Section 47-3-307 of Tenn. Code Ann. sets out certain circumstances under which a bank taking an instrument will be deemed to be "on notice" and thus subject to the claims of the fiduciary's fraud.[5] This UCC section defines "fiduciary" as an "agent, trustee, partner, corporate officer or director or other representative owing a fiduciary duty with respect to an instrument," and defines "represented person" as the "principal, beneficiary, partnership, corporation or other person" to whom a fiduciary owes a duty.[6] Pursuant to part (b)(2)(iii) of Section 47-3-307, a depositary bank may have "notice" of breach of fiduciary duty when a check "payable to the represented person or the fiduciary, as such," is "deposited to an account other than a fiduciary account or account of the represented person."[7]
  
In explaining the interplay between Tenn. Code Ann. Sections 47-3-307 and 47-3-420, the court in C-Wood Lumber stated:
[Tenn. Code Ann. Section 47-3-307] invites payees of checks embezzled by the payee's fiduciary to sue the depositary bank for conversion under Tenn. Code Ann. Section 47-3-420.[8]
 
The invitation to sue arises because a bank that takes an instrument under the circumstances described in Section 47-3-307(b)(2)(iii) takes the instrument with notice of another's claim to the instrument and is not a holder in due course.[9] The court in C-Wood Lumber also noted that under these circumstances, Section 47-3-307 imposes liability on the bank without regard to principles of comparative fault.[10]

How Does One Prove That a Bank Is On Notice of Fiduciary Fraud?

According to the court in C-Wood Lumber, a person seeking to establish that a depositary bank has notice of a breach by a fiduciary under Tenn. Code Ann. Section 47-3-307(b)(2)(iii) must prove the following:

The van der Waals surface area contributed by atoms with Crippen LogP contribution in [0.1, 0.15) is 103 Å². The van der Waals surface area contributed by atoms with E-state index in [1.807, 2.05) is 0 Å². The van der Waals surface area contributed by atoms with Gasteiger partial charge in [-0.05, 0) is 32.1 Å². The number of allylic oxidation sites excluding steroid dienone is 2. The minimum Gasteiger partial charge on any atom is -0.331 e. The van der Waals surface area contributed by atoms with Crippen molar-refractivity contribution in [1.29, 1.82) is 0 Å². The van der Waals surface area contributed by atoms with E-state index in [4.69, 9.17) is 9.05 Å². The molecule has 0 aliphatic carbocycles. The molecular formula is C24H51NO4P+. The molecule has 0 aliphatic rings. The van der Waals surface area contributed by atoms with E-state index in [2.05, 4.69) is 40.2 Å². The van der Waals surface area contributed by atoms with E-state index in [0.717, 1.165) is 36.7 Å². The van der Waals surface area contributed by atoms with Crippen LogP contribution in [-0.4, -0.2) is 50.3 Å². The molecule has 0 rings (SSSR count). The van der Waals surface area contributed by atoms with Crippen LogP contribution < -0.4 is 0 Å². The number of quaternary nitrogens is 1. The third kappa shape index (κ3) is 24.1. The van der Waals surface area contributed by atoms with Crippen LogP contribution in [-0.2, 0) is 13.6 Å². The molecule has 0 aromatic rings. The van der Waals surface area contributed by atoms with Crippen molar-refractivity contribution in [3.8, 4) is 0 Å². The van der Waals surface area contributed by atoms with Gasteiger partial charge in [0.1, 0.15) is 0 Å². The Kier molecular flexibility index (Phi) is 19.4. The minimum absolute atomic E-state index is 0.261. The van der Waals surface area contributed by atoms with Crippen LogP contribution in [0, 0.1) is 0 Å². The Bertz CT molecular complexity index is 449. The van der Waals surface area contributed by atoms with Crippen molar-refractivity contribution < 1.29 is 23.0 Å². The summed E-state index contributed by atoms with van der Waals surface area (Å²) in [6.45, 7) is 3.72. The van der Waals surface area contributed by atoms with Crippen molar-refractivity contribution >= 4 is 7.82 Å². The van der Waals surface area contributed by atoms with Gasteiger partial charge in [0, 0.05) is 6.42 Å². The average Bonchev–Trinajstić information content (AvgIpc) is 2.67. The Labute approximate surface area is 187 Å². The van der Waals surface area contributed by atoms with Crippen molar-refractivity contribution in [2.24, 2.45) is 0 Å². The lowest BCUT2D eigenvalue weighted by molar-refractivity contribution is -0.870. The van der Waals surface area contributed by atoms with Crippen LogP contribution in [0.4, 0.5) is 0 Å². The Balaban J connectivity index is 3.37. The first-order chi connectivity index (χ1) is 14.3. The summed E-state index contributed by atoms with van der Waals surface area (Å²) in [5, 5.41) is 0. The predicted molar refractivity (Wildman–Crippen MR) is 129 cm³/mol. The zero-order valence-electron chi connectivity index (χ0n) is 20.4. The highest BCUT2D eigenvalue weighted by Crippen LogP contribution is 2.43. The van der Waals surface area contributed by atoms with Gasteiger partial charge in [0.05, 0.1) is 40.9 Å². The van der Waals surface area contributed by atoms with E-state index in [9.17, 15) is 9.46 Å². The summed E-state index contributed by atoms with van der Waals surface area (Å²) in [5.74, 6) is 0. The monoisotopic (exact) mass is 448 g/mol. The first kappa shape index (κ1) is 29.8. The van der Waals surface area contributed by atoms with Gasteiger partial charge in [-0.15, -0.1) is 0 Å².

First, they must prove that the instruments ... were taken from a fiduciary for payment or collection or for value. Second, they must prove that the depositary bank knew that the person depositing the checks was their fiduciary with regard to the checks. Third, they must prove that the depositor was their fiduciary and that they are seeking to recover based on the fiduciary's breach of his or her fiduciary obligation. Finally, they must prove that they are the payee of the checks that the fiduciary endorsed and then deposited in the fiduciary's personal account.[11]

What Facts May Give Rise To Bank Liability Under the C-Wood Lumber Analysis?

Below are some factual scenarios and explanations.
 
Example 1: Shopping Spree in New York
Jane Doe, the treasurer of ABC Corp., endorses a check payable to ABC Corp. as "Jane Doe, Treasurer of ABC Corp." and deposits the check into her personal account at Bank. Then, using all of those funds, Jane Doe treats herself to a shopping trip in New York City.